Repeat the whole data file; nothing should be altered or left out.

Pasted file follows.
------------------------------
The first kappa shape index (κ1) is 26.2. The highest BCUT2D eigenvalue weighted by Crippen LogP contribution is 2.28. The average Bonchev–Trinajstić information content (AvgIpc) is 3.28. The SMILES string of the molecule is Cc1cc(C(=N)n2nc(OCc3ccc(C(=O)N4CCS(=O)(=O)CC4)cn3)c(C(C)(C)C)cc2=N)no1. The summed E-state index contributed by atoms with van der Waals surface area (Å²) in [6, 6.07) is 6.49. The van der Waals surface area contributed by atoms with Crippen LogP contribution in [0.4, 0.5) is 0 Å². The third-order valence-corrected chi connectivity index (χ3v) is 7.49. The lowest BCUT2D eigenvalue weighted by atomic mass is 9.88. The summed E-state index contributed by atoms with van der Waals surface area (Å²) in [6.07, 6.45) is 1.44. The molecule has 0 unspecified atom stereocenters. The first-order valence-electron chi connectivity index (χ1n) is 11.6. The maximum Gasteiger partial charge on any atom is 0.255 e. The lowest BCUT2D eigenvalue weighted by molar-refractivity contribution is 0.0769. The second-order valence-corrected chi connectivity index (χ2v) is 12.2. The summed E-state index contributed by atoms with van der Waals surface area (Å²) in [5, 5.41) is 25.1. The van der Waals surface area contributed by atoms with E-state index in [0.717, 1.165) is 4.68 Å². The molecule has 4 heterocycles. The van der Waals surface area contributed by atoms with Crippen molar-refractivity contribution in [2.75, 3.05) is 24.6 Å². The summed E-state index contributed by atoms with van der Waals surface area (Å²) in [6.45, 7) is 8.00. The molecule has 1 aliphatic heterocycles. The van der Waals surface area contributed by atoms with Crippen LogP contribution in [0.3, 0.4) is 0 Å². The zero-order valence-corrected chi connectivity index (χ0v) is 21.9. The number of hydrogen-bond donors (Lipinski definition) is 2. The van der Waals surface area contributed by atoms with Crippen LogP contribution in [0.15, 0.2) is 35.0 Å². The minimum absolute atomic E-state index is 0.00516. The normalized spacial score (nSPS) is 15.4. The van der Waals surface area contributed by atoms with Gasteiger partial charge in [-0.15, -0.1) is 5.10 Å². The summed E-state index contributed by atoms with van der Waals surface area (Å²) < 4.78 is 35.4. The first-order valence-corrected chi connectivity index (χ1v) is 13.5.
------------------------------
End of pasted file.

The first kappa shape index (κ1) is 26.2. The highest BCUT2D eigenvalue weighted by Crippen LogP contribution is 2.28. The average Bonchev–Trinajstić information content (AvgIpc) is 3.28. The SMILES string of the molecule is Cc1cc(C(=N)n2nc(OCc3ccc(C(=O)N4CCS(=O)(=O)CC4)cn3)c(C(C)(C)C)cc2=N)no1. The summed E-state index contributed by atoms with van der Waals surface area (Å²) in [6, 6.07) is 6.49. The van der Waals surface area contributed by atoms with Crippen LogP contribution in [0.4, 0.5) is 0 Å². The third-order valence-corrected chi connectivity index (χ3v) is 7.49. The lowest BCUT2D eigenvalue weighted by atomic mass is 9.88. The summed E-state index contributed by atoms with van der Waals surface area (Å²) in [6.07, 6.45) is 1.44. The molecule has 0 unspecified atom stereocenters. The first-order valence-electron chi connectivity index (χ1n) is 11.6. The maximum Gasteiger partial charge on any atom is 0.255 e. The lowest BCUT2D eigenvalue weighted by molar-refractivity contribution is 0.0769. The second-order valence-corrected chi connectivity index (χ2v) is 12.2. The summed E-state index contributed by atoms with van der Waals surface area (Å²) in [5, 5.41) is 25.1. The van der Waals surface area contributed by atoms with E-state index in [0.717, 1.165) is 4.68 Å². The molecule has 4 heterocycles. The van der Waals surface area contributed by atoms with Crippen molar-refractivity contribution in [2.75, 3.05) is 24.6 Å². The summed E-state index contributed by atoms with van der Waals surface area (Å²) in [6.45, 7) is 8.00. The molecule has 1 aliphatic heterocycles. The van der Waals surface area contributed by atoms with Crippen LogP contribution in [0.3, 0.4) is 0 Å². The zero-order valence-corrected chi connectivity index (χ0v) is 21.9. The number of hydrogen-bond donors (Lipinski definition) is 2. The van der Waals surface area contributed by atoms with Crippen LogP contribution in [0.15, 0.2) is 35.0 Å². The minimum absolute atomic E-state index is 0.00516. The normalized spacial score (nSPS) is 15.4. The van der Waals surface area contributed by atoms with Gasteiger partial charge in [-0.15, -0.1) is 5.10 Å². The summed E-state index contributed by atoms with van der Waals surface area (Å²) < 4.78 is 35.4. The first-order valence-corrected chi connectivity index (χ1v) is 13.5.